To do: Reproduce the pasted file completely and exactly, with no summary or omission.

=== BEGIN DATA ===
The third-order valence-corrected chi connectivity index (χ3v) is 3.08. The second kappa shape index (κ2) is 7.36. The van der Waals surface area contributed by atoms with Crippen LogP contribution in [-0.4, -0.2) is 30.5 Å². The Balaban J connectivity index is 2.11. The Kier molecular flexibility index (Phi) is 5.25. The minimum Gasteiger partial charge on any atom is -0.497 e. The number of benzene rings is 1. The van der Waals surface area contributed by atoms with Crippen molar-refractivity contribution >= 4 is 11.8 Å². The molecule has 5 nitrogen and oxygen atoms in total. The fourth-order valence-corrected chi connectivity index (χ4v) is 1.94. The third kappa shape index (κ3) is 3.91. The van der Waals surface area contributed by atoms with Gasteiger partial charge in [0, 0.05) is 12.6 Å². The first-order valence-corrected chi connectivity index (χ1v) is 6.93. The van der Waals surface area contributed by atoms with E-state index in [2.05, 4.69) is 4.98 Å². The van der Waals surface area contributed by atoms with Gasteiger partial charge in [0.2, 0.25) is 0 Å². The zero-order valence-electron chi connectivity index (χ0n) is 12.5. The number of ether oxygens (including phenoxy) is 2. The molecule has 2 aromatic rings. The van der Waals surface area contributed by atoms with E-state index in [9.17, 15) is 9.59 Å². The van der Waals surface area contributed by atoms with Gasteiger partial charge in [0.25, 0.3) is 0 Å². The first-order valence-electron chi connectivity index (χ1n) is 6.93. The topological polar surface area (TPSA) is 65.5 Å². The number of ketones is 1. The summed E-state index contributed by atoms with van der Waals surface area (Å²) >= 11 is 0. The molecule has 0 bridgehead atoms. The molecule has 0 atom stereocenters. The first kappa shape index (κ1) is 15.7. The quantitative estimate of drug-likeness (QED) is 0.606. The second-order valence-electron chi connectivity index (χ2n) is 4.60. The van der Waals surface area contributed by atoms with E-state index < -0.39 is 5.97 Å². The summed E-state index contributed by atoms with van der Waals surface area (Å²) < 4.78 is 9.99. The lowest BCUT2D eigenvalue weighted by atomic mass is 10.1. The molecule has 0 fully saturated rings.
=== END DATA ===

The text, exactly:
The third-order valence-corrected chi connectivity index (χ3v) is 3.08. The second kappa shape index (κ2) is 7.36. The van der Waals surface area contributed by atoms with Crippen LogP contribution in [-0.4, -0.2) is 30.5 Å². The Balaban J connectivity index is 2.11. The Kier molecular flexibility index (Phi) is 5.25. The minimum Gasteiger partial charge on any atom is -0.497 e. The number of benzene rings is 1. The van der Waals surface area contributed by atoms with Crippen molar-refractivity contribution >= 4 is 11.8 Å². The molecule has 5 nitrogen and oxygen atoms in total. The fourth-order valence-corrected chi connectivity index (χ4v) is 1.94. The third kappa shape index (κ3) is 3.91. The van der Waals surface area contributed by atoms with Gasteiger partial charge in [0, 0.05) is 12.6 Å². The first-order valence-corrected chi connectivity index (χ1v) is 6.93. The van der Waals surface area contributed by atoms with E-state index in [2.05, 4.69) is 4.98 Å². The van der Waals surface area contributed by atoms with Gasteiger partial charge in [0.2, 0.25) is 0 Å². The zero-order valence-electron chi connectivity index (χ0n) is 12.5. The number of ether oxygens (including phenoxy) is 2. The molecule has 2 aromatic rings. The van der Waals surface area contributed by atoms with E-state index in [9.17, 15) is 9.59 Å². The van der Waals surface area contributed by atoms with Gasteiger partial charge in [0.25, 0.3) is 0 Å². The first-order valence-electron chi connectivity index (χ1n) is 6.93. The topological polar surface area (TPSA) is 65.5 Å². The number of ketones is 1. The summed E-state index contributed by atoms with van der Waals surface area (Å²) >= 11 is 0. The molecule has 0 bridgehead atoms. The molecule has 0 atom stereocenters. The first kappa shape index (κ1) is 15.7. The quantitative estimate of drug-likeness (QED) is 0.606. The second-order valence-electron chi connectivity index (χ2n) is 4.60. The van der Waals surface area contributed by atoms with E-state index < -0.39 is 5.97 Å². The summed E-state index contributed by atoms with van der Waals surface area (Å²) < 4.78 is 9.99. The lowest BCUT2D eigenvalue weighted by atomic mass is 10.1. The molecule has 0 fully saturated rings.